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Column 23rd January 2019

GP phone appointments are not a panacea

The BBC news last weekend suggested that there is a significant shortage of GPs across the country.

The Royal College of GPs said the shortages put care at risk. The Chairwoman Professor Helen Stokes-Lampard said the differences in the number of GPs was "shocking" and "surprising".

"It suggests there are areas of the country that are really struggling to get the GPs they need.

Patients Association chief executive Rachel Power said the findings were "worrying".

She said as well as risking safety, shortages also meant "increased difficulty in securing an appointment, and longer waits".

The number of patients per GP in Wantage and Grove was about average in the findings but there is no official recommendation for how many patients a GP should have, because the demand each patient places on their GP is different. Older patients, young children or people with long-term conditions, such as diabetes, will need to see their GPs more than others.

If a doctor has a lot of these patients, they will not be able to cope with as many patients.

Many practices, like ours, are resorting to telephone consultations as a way for coping.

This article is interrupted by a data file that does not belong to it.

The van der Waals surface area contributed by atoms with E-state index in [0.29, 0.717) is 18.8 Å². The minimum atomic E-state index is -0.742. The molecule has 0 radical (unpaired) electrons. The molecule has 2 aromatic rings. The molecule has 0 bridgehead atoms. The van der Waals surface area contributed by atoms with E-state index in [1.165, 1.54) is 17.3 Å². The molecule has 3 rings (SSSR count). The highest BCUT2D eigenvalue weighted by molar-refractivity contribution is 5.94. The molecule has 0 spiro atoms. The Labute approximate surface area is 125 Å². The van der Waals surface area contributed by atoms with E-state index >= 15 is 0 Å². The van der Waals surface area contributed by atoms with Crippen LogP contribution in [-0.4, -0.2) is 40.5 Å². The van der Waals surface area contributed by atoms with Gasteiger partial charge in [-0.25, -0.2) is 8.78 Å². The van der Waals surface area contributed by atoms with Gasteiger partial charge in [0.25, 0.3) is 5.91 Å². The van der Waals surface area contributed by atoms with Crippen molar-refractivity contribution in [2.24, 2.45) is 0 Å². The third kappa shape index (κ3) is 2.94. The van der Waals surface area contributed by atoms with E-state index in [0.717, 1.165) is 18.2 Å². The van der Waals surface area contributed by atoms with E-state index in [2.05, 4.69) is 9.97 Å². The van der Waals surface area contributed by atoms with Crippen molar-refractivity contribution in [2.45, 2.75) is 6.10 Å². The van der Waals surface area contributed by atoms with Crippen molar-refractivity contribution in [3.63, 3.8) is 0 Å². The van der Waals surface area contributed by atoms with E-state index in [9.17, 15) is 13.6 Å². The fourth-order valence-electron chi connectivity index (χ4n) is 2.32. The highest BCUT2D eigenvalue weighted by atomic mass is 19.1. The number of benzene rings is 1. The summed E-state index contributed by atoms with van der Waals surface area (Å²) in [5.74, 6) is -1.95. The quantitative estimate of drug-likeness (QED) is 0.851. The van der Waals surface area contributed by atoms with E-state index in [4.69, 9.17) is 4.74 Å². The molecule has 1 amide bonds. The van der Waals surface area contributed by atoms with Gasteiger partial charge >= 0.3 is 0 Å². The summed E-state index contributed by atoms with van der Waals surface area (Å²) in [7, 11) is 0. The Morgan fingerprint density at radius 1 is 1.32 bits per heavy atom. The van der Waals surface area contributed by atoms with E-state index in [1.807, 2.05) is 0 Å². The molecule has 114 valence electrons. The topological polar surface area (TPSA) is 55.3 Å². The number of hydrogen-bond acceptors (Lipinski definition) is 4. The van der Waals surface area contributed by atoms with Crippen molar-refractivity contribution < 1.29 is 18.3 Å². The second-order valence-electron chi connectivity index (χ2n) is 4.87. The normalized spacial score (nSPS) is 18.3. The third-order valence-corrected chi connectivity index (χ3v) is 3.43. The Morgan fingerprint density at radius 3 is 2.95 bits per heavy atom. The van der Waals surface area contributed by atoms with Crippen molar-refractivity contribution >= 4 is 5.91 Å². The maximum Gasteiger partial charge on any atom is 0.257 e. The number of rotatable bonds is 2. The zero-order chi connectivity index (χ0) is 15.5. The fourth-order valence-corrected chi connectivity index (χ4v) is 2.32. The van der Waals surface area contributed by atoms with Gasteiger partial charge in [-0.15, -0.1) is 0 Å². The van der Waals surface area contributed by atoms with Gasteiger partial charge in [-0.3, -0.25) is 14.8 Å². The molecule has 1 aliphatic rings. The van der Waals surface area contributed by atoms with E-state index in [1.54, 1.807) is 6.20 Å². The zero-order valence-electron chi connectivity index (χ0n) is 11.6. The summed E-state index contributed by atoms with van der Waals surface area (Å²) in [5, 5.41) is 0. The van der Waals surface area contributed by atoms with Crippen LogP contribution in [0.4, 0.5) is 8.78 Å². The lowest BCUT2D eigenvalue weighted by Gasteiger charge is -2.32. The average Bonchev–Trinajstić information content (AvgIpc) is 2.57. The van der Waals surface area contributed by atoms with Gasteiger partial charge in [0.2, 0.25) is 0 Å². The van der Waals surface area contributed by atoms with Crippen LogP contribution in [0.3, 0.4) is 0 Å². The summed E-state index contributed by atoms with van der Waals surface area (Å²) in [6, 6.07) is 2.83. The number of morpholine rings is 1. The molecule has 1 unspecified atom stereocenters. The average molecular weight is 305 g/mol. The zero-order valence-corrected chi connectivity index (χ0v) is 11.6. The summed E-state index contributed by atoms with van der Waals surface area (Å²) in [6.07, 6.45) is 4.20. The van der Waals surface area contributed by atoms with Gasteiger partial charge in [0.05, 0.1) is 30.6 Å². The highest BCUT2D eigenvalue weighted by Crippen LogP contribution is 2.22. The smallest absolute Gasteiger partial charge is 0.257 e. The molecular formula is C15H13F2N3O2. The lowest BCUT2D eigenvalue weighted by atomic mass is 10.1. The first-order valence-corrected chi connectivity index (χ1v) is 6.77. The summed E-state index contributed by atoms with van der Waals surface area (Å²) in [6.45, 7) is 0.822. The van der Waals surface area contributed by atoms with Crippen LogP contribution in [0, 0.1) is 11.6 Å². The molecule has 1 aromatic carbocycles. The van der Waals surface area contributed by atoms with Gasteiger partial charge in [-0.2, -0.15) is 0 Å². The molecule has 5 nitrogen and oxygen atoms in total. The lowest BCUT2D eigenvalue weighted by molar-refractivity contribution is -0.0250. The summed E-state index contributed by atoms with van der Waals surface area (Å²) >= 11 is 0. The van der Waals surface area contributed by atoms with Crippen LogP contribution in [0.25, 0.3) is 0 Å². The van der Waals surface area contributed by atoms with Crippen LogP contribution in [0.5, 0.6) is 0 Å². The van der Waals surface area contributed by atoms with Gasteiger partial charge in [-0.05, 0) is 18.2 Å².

Yet a study in 2015 found that instead of saving time and money, the phone service actually increased the workload.

People who had received a call from their GP or nurse made significantly more contacts with health professionals at the surgery over the following 28 days (average 2.65 and 2.81 contacts respectively) compared with patients in the surgeries providing usual care (1.91 further contacts).

It is worth noting that the study found no difference in terms of quality of care, but did not reduce the workload for GPs.

Another idea being tested is Skype appointments and a study reported recently by Professor Greenhalgh at Oxford University suggested that although some consultations can be safely held remotely, many cannot.

Once again Doctors and Nurses spent approximately the same amount of time whether the consultation was face-to-face or remote so the only time saving was for the patient not having to travel to the appointment.

Granted this timesaving for patients is not to be sniffed at when there is limited public transport to the surgery and patients travelling from Wantage and Grove to hospital outpatient appointments are travelling 1-2 hours each way.

So technology may help, but expanding our health centre to make space for more GPs will continue to be necessary as additional houses are built.


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